However, the parties may still need to show that non-performance, or possible delay, was unequivocally outside their control and could not be prevented or even mitigated.
e.g. Each Party shall be excused from liability for the failure or delay in performance of any obligation under this Agreement by reason of any event beyond such Party’s reasonable control.
- Combination of the both above – Clear but up to interpretation
Clauses may state the specific events, such as ‘epidemic, acts of God, acts of government’ but also include the general term, “or any other causes beyond the party’s control”. Interpretation of such clause is usually interpreted broadly, and this means that the clause may still be triggered even if epidemic/pandemic are not specifically stated.
e.g. The Contractor shall not be liable for delays or errors occurring by reason of circumstances beyond its control, including but not limited to acts of civil or military authority, national emergencies, work stoppages, fire, flood, acts of God, pandemic, insurrection, war, riot.
- Force majeure – Unclear & Uncertain
“Force majeure” on its own, with none of the above-mentioned terms stated in the clause, has no technical legal meaning and where stated, its definition will be a matter of interpretation.
“Force majeure”, when stated without any definition in the contract or with no reference to another contractual term for better interpretation, will give rise to ambiguity. However, if additional wording and other contract terms are added that allow for a better explanation of ‘’force majeure’’, this may mean that the clause can cover a range of matters, including epidemics.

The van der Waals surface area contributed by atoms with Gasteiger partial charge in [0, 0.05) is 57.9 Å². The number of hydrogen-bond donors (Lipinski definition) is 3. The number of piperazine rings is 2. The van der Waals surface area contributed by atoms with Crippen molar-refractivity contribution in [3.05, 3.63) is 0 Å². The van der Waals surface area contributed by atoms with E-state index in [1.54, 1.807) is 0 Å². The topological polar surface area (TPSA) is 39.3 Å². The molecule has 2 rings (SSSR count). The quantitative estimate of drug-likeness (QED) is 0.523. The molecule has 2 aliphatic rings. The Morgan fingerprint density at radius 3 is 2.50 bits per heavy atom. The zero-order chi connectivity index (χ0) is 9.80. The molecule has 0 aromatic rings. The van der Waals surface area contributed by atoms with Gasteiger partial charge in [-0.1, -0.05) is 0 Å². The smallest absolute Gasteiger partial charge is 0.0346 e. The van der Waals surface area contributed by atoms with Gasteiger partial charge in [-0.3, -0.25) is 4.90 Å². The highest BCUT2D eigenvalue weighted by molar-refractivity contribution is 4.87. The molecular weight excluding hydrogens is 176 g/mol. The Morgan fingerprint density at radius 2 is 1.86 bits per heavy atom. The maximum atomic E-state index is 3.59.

The sheer nature of the Covid-19, the impact it’s had on all countries and businesses alike, and all the strict countermeasures implemented by governments, will increase the possibilities that Covid-19 will be considered as a ‘force majeure’ event.
How can you rely on the ‘Force Majeure’ clause?
A party looking to enforce the force majeure clause must show that:
- the ‘event’ was the reason for their inability to perform or to delay performance;
- non-performance of their obligations was because of circumstances beyond their control; and
- no reasonable steps could have taken to avoid or mitigate the event or its consequences.
This means, when a business is faced with the possibility of not meeting their obligations, for example due to cancellations because of government restrictions, no staff available because of self-isolation measures implemented by the government, no products available to sell because of supply chain issues due to freight restrictions, it is vital to consider whether your business has ‘reasonable’ alternative measures to take.
What if there is no force majeure clause?
In Cyprus, there is no legal definition of the force majeure, thus it is open to interpretation and determined on the merits of each case. If there is no force majeure clause mentioned in the contract, the party wishing to exercise the clause may consider relying on the doctrine of frustration of contract. This is where an unforeseen event outside the controls of both parties, has resulted in the contract being impossible to perform or has completely transformed the performance of the obligations into something totally different (‘frustrate’), which would be unfair to enforce both parties to continue.
Panayiotis Z. Toulouras LLC deals with a broad range of services in relation to corporate and commercial law, our specialist team is here to guide and provide further information on ‘force majeure’ clause and the impact of COVID-19 on your business:
Contact: 0035724 623800
Email: [email protected]